Isabella: I'm saying it because it really is fun. Some guests move us so much that it's hard for us to let them go after filming. It happened with Ilya Zelenchuk, the founder of the Russian Competition in Information Security and the BigXP project. When the cameras were off, the four of us swarmed him and asked additional questions for another hour.

GameDev. CreditL shutterstock.com
GameDev. CreditL shutterstock.com

So, does your motivation lie in finding interesting acquaintances and learning their unique experience?

Isabella: Yes. It is communication with colleagues who help create episodes, and of course, with guests. We learn something new, too, and share it with the world.

Mariia: In other words, we grow professionally and help others to do it, simply because it is impossible not to with such experts.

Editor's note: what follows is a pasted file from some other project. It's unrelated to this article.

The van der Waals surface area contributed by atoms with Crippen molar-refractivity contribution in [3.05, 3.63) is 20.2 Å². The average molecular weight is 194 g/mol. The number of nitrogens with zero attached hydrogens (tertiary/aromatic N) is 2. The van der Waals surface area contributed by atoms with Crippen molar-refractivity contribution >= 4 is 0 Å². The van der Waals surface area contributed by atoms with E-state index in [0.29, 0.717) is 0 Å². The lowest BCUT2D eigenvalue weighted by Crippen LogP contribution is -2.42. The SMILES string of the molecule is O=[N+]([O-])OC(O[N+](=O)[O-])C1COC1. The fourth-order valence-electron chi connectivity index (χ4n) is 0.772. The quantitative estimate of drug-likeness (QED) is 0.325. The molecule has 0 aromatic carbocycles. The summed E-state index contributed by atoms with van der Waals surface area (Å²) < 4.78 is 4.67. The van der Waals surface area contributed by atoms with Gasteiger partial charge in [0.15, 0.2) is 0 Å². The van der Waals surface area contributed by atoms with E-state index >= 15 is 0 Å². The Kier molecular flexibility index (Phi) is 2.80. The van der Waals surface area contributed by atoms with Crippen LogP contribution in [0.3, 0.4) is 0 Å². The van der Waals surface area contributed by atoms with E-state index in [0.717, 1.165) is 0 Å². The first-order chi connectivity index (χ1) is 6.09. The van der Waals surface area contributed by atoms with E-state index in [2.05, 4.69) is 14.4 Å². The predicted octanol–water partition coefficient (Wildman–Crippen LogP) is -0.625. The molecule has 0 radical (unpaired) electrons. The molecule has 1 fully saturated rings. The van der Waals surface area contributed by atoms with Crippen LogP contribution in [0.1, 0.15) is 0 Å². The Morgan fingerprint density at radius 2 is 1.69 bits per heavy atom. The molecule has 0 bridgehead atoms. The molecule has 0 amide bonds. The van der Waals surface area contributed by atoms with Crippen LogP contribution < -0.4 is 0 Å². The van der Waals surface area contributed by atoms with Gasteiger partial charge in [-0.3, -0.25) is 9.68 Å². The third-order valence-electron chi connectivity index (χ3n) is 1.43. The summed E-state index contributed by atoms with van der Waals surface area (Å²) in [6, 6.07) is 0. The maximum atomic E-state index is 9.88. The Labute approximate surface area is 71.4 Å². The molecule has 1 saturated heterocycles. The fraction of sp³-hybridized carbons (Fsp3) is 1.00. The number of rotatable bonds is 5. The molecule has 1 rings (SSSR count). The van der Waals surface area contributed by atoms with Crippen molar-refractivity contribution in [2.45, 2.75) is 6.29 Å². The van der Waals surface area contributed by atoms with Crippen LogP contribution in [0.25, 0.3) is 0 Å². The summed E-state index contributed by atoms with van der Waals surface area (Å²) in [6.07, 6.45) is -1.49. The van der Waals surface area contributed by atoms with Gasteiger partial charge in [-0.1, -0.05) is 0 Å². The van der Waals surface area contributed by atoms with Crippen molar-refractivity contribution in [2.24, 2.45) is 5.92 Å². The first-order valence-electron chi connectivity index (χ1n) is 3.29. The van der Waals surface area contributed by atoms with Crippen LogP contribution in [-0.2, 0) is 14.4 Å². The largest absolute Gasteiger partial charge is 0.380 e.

How do you pick topics, choose guests?

Isabella: There are a lot of topics in the IT industry. For now, we choose what is close to us, what lies on the surface, invite colleagues and familiar experts. So, there are no problems with the choice of topics, there are only problems with finding time for filming.

Some interviews were filmed in a studio, others were recorded online via Zoom. What were the differences?

Mariia: We like both formats. Naturally, Zoom has become a necessary measure, but now we think we will leave this practice for special cases and experts. There is something in it. In a studio, there are completely different impressions: live communication with a person, you have more time before and after filming just to talk, tune in. On the other hand, you have more responsibilities as well.

Devchata. Credit: youtube.com
Devchata. Credit: youtube.com

How do your colleagues and friends in the industry feel about your initiative?

Mariia: They help and support us a lot. We invite them to the final screenings, they give their feedback, suggest how to improve an episode to make it more interesting.

Two hosts – is that good or bad? Do you share roles?